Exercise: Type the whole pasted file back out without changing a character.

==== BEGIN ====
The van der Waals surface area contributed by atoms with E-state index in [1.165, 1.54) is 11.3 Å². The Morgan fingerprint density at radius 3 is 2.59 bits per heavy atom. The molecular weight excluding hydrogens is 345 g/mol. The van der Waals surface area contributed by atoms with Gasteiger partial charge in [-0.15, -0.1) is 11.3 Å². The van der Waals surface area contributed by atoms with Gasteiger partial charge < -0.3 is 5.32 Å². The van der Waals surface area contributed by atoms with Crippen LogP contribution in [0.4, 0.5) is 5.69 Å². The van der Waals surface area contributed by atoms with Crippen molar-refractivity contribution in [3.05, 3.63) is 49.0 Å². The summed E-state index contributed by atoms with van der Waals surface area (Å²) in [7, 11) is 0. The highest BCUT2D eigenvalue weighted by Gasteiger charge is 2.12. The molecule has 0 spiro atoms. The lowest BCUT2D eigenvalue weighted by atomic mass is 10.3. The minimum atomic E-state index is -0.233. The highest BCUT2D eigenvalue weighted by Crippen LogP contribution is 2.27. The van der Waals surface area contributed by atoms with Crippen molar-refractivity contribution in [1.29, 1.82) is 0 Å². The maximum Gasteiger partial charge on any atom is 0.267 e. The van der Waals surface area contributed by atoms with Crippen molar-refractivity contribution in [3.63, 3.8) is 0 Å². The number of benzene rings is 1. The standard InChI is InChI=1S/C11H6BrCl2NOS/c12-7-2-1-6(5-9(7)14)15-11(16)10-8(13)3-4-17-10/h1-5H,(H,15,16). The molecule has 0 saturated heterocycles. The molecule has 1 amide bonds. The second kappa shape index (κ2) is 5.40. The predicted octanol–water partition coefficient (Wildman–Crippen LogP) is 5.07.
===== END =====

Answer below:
The van der Waals surface area contributed by atoms with E-state index in [1.165, 1.54) is 11.3 Å². The Morgan fingerprint density at radius 3 is 2.59 bits per heavy atom. The molecular weight excluding hydrogens is 345 g/mol. The van der Waals surface area contributed by atoms with Gasteiger partial charge in [-0.15, -0.1) is 11.3 Å². The van der Waals surface area contributed by atoms with Gasteiger partial charge < -0.3 is 5.32 Å². The van der Waals surface area contributed by atoms with Crippen LogP contribution in [0.4, 0.5) is 5.69 Å². The van der Waals surface area contributed by atoms with Crippen molar-refractivity contribution in [3.05, 3.63) is 49.0 Å². The summed E-state index contributed by atoms with van der Waals surface area (Å²) in [7, 11) is 0. The highest BCUT2D eigenvalue weighted by Gasteiger charge is 2.12. The molecule has 0 spiro atoms. The lowest BCUT2D eigenvalue weighted by atomic mass is 10.3. The minimum atomic E-state index is -0.233. The highest BCUT2D eigenvalue weighted by Crippen LogP contribution is 2.27. The van der Waals surface area contributed by atoms with Crippen molar-refractivity contribution in [1.29, 1.82) is 0 Å². The maximum Gasteiger partial charge on any atom is 0.267 e. The van der Waals surface area contributed by atoms with Crippen molar-refractivity contribution in [3.63, 3.8) is 0 Å². The number of benzene rings is 1. The standard InChI is InChI=1S/C11H6BrCl2NOS/c12-7-2-1-6(5-9(7)14)15-11(16)10-8(13)3-4-17-10/h1-5H,(H,15,16). The molecule has 0 saturated heterocycles. The molecule has 1 amide bonds. The second kappa shape index (κ2) is 5.40. The predicted octanol–water partition coefficient (Wildman–Crippen LogP) is 5.07.